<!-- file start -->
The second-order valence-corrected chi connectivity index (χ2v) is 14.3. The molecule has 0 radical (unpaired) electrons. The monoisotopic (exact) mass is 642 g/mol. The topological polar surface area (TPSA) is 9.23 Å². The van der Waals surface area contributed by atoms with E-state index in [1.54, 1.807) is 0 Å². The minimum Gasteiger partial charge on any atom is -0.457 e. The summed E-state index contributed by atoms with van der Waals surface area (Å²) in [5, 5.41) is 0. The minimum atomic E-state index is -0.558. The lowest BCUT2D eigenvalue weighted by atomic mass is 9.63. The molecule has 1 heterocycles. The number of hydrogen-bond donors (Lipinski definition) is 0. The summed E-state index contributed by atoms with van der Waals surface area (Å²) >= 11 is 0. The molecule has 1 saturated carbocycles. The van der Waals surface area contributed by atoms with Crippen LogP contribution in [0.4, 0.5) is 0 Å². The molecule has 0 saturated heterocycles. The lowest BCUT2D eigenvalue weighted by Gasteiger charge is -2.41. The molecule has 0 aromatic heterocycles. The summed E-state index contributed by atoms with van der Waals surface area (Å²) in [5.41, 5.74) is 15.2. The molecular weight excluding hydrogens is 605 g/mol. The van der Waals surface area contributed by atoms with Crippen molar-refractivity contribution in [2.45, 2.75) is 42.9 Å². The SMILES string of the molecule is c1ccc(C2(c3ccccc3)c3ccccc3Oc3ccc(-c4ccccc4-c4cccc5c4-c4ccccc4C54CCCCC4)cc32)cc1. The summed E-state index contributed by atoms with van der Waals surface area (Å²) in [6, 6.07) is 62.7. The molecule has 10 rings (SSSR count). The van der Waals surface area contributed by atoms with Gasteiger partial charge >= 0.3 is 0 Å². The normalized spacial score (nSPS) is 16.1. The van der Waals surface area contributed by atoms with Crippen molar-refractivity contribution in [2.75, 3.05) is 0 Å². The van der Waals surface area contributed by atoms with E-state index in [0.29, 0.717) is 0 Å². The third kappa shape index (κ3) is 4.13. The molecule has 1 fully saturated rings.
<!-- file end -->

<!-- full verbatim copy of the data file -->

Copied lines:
The second-order valence-corrected chi connectivity index (χ2v) is 14.3. The molecule has 0 radical (unpaired) electrons. The monoisotopic (exact) mass is 642 g/mol. The topological polar surface area (TPSA) is 9.23 Å². The van der Waals surface area contributed by atoms with E-state index in [1.54, 1.807) is 0 Å². The minimum Gasteiger partial charge on any atom is -0.457 e. The summed E-state index contributed by atoms with van der Waals surface area (Å²) in [5, 5.41) is 0. The minimum atomic E-state index is -0.558. The lowest BCUT2D eigenvalue weighted by atomic mass is 9.63. The molecule has 1 heterocycles. The number of hydrogen-bond donors (Lipinski definition) is 0. The summed E-state index contributed by atoms with van der Waals surface area (Å²) >= 11 is 0. The molecule has 1 saturated carbocycles. The van der Waals surface area contributed by atoms with Crippen LogP contribution in [0.4, 0.5) is 0 Å². The molecule has 0 saturated heterocycles. The lowest BCUT2D eigenvalue weighted by Gasteiger charge is -2.41. The molecule has 0 aromatic heterocycles. The summed E-state index contributed by atoms with van der Waals surface area (Å²) in [5.41, 5.74) is 15.2. The molecular weight excluding hydrogens is 605 g/mol. The van der Waals surface area contributed by atoms with Crippen molar-refractivity contribution in [2.45, 2.75) is 42.9 Å². The SMILES string of the molecule is c1ccc(C2(c3ccccc3)c3ccccc3Oc3ccc(-c4ccccc4-c4cccc5c4-c4ccccc4C54CCCCC4)cc32)cc1. The summed E-state index contributed by atoms with van der Waals surface area (Å²) in [6, 6.07) is 62.7. The molecule has 10 rings (SSSR count). The van der Waals surface area contributed by atoms with Gasteiger partial charge >= 0.3 is 0 Å². The normalized spacial score (nSPS) is 16.1. The van der Waals surface area contributed by atoms with Crippen molar-refractivity contribution in [2.75, 3.05) is 0 Å². The van der Waals surface area contributed by atoms with E-state index in [0.29, 0.717) is 0 Å². The third kappa shape index (κ3) is 4.13. The molecule has 1 fully saturated rings.